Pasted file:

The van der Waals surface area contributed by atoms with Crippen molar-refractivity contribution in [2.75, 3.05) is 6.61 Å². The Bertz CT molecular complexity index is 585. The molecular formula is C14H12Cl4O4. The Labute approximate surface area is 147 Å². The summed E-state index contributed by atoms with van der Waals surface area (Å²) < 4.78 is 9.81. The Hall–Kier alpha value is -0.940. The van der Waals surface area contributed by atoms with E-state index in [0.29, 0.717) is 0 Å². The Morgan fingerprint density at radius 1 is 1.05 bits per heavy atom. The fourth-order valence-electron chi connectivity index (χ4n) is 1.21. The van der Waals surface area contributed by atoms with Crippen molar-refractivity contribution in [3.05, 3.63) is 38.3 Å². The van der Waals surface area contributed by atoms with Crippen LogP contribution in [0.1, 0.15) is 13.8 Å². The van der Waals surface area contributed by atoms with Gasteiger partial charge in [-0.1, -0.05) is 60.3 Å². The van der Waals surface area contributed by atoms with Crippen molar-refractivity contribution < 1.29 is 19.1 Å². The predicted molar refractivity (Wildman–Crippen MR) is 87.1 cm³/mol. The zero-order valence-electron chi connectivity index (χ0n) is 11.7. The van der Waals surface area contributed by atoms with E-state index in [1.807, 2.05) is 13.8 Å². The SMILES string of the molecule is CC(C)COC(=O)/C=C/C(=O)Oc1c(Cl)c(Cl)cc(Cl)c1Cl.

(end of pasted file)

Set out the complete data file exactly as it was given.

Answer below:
The van der Waals surface area contributed by atoms with Crippen molar-refractivity contribution in [2.75, 3.05) is 6.61 Å². The Bertz CT molecular complexity index is 585. The molecular formula is C14H12Cl4O4. The Labute approximate surface area is 147 Å². The summed E-state index contributed by atoms with van der Waals surface area (Å²) < 4.78 is 9.81. The Hall–Kier alpha value is -0.940. The van der Waals surface area contributed by atoms with E-state index in [0.29, 0.717) is 0 Å². The Morgan fingerprint density at radius 1 is 1.05 bits per heavy atom. The fourth-order valence-electron chi connectivity index (χ4n) is 1.21. The van der Waals surface area contributed by atoms with Crippen molar-refractivity contribution in [3.05, 3.63) is 38.3 Å². The van der Waals surface area contributed by atoms with Crippen LogP contribution in [0.1, 0.15) is 13.8 Å². The van der Waals surface area contributed by atoms with Gasteiger partial charge in [-0.1, -0.05) is 60.3 Å². The van der Waals surface area contributed by atoms with Crippen molar-refractivity contribution < 1.29 is 19.1 Å². The predicted molar refractivity (Wildman–Crippen MR) is 87.1 cm³/mol. The zero-order valence-electron chi connectivity index (χ0n) is 11.7. The van der Waals surface area contributed by atoms with E-state index in [1.807, 2.05) is 13.8 Å². The SMILES string of the molecule is CC(C)COC(=O)/C=C/C(=O)Oc1c(Cl)c(Cl)cc(Cl)c1Cl.